When someone was accused of heresy in the early Middle Ages, they were brought to the local lord for judgment, just as if they had stolen a pig. It was not easy to discern whether the accused was really a heretic. The lord needed some basic theological training, very few did. The sad result is that uncounted thousands across Europe were executed by secular authorities without fair trials or a competent judge of the crime.

    The Catholic Church's response to this problem was the Inquisition, an attempt to provide fair trials for accused heretics using laws of evidence and presided over by knowledgeable judges.

    From the perspective of secular authorities, heretics were traitors to God and the king and therefore deserved death. From the perspective of the Church, however, heretics were lost sheep who had strayed from the flock. As shepherds, the pope and bishops had a duty to bring them back into the fold, just as the Good Shepherd had commanded them. So, while medieval secular leaders were trying to safeguard their kingdoms, the Church was trying to save souls. The Inquisition provided a means for heretics to escape death and return to the community.

    Most people tried for heresy by the Inquisition were either acquitted or had their sentences suspended. Those found guilty of grave error were allowed to confess their sin, do penance, and be restored to the Body of Christ. The underlying assumption of the Inquisition was that, like lost sheep, heretics had simply strayed.

    If, however, an inquisitor determined that a particular sheep had purposely left the flock, there was nothing more that could be done. Unrepentant or obstinate heretics were excommunicated and given over to secular authorities. Despite popular myth, the Inquisition did not burn heretics. It was the secular authorities that held heresy to be a capital offense, not the Church. The simple fact is that the medieval Inquisition saved uncounted thousands of innocent (and even not-so-innocent) people who would otherwise have been roasted by secular lords or mob rule.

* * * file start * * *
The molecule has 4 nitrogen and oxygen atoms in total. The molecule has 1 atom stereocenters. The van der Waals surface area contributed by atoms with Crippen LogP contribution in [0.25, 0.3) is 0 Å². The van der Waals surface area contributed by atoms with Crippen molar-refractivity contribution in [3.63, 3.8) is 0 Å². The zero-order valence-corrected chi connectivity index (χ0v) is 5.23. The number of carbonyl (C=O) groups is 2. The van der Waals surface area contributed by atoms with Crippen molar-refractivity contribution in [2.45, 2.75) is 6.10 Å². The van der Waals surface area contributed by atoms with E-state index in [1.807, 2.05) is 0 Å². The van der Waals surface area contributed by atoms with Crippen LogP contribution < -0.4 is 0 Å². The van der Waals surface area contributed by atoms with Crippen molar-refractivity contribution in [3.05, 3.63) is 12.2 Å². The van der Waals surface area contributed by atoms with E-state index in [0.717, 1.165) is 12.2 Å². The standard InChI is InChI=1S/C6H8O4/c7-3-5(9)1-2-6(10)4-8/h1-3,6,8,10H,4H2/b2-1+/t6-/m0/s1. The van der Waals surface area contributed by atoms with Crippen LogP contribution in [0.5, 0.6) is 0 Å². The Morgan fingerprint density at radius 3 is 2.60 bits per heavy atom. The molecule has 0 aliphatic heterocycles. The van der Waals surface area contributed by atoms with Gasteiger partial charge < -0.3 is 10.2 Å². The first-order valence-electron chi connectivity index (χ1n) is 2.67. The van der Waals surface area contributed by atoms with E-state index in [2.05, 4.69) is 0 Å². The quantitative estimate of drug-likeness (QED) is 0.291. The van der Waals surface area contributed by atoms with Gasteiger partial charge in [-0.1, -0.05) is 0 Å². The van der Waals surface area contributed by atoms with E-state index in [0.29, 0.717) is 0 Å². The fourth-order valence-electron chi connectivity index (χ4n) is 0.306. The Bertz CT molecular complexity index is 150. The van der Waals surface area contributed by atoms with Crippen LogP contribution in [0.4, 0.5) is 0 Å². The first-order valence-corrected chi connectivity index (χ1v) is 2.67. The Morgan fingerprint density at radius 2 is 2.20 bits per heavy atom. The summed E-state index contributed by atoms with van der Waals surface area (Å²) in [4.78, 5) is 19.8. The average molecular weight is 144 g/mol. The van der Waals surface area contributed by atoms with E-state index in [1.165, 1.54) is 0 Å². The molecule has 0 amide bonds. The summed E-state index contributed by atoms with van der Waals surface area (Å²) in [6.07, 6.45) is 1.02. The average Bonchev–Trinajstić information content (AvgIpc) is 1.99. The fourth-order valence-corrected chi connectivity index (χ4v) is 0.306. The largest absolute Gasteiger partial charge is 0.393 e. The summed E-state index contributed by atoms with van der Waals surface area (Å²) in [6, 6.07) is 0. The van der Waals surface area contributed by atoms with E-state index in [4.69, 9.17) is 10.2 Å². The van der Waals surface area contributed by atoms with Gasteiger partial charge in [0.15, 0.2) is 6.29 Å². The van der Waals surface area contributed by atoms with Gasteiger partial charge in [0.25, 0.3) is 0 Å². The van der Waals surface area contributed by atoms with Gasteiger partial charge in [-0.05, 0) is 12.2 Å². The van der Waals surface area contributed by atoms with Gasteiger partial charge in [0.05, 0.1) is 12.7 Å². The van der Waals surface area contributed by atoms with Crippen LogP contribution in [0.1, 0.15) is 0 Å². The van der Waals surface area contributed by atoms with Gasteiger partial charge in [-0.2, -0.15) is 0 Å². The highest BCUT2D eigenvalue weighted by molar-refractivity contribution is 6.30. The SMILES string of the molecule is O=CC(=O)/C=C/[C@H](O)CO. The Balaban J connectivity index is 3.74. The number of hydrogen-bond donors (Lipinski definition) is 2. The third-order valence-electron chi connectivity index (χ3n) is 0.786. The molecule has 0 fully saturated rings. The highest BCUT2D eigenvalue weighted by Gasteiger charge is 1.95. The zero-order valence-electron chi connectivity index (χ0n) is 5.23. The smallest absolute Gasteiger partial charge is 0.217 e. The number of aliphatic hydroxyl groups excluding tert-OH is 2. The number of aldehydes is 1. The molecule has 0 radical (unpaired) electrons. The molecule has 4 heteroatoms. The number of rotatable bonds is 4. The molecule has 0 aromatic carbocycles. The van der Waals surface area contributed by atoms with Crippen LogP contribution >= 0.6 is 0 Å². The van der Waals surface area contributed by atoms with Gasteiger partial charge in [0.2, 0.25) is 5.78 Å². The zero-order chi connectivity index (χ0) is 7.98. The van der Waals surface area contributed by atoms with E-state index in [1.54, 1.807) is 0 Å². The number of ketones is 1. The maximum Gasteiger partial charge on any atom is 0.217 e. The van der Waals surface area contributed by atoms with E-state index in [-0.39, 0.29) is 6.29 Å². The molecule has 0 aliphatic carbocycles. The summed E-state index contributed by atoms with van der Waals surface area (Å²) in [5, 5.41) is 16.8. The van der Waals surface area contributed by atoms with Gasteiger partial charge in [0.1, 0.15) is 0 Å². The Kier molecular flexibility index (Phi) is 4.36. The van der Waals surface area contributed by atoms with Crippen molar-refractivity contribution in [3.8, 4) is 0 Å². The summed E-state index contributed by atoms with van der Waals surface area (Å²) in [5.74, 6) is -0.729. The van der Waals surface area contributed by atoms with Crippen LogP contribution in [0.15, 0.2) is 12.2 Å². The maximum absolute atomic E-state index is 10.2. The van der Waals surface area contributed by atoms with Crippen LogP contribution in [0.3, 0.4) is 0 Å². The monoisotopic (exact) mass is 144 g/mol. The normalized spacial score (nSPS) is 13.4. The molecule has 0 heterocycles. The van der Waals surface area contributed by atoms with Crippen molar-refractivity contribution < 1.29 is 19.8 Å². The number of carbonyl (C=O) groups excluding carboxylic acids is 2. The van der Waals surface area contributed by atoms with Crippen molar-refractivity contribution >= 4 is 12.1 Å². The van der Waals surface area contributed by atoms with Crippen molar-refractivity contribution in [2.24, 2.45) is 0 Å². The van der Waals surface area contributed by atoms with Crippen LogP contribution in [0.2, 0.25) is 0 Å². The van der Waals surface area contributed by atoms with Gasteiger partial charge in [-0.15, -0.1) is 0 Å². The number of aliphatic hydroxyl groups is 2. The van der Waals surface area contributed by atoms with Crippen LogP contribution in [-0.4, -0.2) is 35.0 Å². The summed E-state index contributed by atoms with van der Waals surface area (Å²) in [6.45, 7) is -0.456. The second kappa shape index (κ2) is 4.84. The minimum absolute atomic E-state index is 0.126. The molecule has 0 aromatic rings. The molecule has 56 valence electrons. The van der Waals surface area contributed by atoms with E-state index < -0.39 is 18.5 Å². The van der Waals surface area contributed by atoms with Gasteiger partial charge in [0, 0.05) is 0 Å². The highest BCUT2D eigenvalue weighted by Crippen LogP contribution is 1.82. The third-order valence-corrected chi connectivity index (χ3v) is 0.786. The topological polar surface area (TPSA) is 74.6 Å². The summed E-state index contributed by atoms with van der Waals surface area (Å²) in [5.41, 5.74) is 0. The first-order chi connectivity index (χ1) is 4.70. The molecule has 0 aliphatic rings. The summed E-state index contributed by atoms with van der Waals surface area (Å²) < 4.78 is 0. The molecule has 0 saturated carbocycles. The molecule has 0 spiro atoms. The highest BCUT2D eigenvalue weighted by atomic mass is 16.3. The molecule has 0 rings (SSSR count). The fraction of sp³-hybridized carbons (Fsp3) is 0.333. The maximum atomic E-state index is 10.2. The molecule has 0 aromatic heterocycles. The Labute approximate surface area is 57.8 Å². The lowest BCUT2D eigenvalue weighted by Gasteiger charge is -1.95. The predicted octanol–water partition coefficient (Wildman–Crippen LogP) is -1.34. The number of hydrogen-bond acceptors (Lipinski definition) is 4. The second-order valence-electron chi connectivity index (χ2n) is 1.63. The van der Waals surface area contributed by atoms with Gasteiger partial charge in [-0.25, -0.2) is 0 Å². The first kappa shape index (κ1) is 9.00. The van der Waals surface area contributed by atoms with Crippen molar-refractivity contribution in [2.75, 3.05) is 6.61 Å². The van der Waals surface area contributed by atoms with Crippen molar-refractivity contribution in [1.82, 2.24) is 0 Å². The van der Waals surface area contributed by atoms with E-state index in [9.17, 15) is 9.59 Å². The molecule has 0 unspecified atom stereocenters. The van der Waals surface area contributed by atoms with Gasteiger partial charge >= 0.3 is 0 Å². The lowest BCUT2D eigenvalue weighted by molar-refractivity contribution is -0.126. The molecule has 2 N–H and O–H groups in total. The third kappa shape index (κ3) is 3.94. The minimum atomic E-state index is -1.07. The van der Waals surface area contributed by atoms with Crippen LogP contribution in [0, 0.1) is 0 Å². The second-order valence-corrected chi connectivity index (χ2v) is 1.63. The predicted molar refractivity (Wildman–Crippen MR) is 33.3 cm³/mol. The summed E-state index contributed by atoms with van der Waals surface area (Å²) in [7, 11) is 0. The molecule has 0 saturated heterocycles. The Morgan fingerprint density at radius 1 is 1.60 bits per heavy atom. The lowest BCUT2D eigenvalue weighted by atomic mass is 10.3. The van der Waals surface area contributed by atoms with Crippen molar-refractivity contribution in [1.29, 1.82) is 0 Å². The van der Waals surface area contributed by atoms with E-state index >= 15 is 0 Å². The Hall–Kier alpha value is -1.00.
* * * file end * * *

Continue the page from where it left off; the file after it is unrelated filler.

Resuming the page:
Where did this myth come from? After 1530, the Inquisition began to turn its attention to the new heresy of Lutheranism. It was the Protestant Reformation and the rivalries it spawned that would give birth to the myth. Innumerable books and pamphlets poured from the printing presses of Protestant countries at war with Spain accusing the Spanish Inquisition of inhuman depravity and horrible atrocities in the New World. Most of these lies are still being circulated as fact.

    For more information, see:

    The Real Inquisition, By Thomas F. Madden, National Review (2004) http://www.nationalreview.com/comment/madden200406...

    Inquisition by Edward Peters (1988)

    The Spanish Inquisition by Henry Kamen (1997)

    The Spanish Inquisition: Fact Versus Fiction, By Marvin R. O'Connell (1996): http://www.catholiceducation.org/articles/history/...

    With love in Christ.

  • 10 years ago

    Fact is that it was always over hyped the process was so ponderous that it took forever to get through the system. execution didnt add up to that many people in fact I think the movie makers are responsible for its disproportionate status. THe Jewish people which was what it was all about had a far harder time in Italy in fact. Where a lot of people mostly women and the mentally ill were tortured was in the protestant catholic hunts in Britain and the witch hunts all over Europe, mostly protestant inspired. THe evil you see is contained within that damn book and whilst ever it exists as anything but a book of fairy tales this kind of behaviour will return again and again, I give you the Westbro baptists

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  • 10 years ago

    Possibly, as the first source link below suggests, an attempt to prove the Catholic Church is not the true Church of Christ.

    The BBC reported the torture and executions they found in studying the Spanish Inquisition records were minor when compared with what anti Catholic rhetoricians claimed in the past. The Spanish Inquisition was founded to "inquire" into subversive groups trying to overthrow the crown.